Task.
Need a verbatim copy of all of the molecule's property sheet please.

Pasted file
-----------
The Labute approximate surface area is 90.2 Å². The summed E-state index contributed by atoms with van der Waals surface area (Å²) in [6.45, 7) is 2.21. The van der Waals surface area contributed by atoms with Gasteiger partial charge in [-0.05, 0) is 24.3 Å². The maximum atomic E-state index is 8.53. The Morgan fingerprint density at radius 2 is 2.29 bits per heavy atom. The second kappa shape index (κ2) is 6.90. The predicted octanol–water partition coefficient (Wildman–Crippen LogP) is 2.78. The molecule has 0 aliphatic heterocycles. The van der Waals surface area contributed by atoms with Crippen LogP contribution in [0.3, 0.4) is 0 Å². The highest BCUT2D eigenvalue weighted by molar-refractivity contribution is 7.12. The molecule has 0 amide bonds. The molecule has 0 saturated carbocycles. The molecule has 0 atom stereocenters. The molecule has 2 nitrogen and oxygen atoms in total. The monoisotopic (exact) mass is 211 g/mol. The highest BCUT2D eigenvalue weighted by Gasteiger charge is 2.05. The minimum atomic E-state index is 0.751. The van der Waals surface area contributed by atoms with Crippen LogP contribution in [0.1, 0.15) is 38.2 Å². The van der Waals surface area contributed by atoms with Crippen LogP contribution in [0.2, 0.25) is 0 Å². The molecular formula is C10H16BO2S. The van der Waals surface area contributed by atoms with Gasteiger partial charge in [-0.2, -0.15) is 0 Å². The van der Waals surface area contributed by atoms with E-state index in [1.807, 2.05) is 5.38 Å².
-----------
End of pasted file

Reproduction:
The Labute approximate surface area is 90.2 Å². The summed E-state index contributed by atoms with van der Waals surface area (Å²) in [6.45, 7) is 2.21. The van der Waals surface area contributed by atoms with Gasteiger partial charge in [-0.05, 0) is 24.3 Å². The maximum atomic E-state index is 8.53. The Morgan fingerprint density at radius 2 is 2.29 bits per heavy atom. The second kappa shape index (κ2) is 6.90. The predicted octanol–water partition coefficient (Wildman–Crippen LogP) is 2.78. The molecule has 0 aliphatic heterocycles. The van der Waals surface area contributed by atoms with Crippen LogP contribution in [0.3, 0.4) is 0 Å². The highest BCUT2D eigenvalue weighted by molar-refractivity contribution is 7.12. The molecule has 0 amide bonds. The molecule has 0 saturated carbocycles. The molecule has 0 atom stereocenters. The molecule has 2 nitrogen and oxygen atoms in total. The monoisotopic (exact) mass is 211 g/mol. The highest BCUT2D eigenvalue weighted by Gasteiger charge is 2.05. The minimum atomic E-state index is 0.751. The van der Waals surface area contributed by atoms with Crippen LogP contribution in [0.1, 0.15) is 38.2 Å². The van der Waals surface area contributed by atoms with Crippen LogP contribution in [0.2, 0.25) is 0 Å². The molecular formula is C10H16BO2S. The van der Waals surface area contributed by atoms with Gasteiger partial charge in [-0.2, -0.15) is 0 Å². The van der Waals surface area contributed by atoms with E-state index in [1.807, 2.05) is 5.38 Å².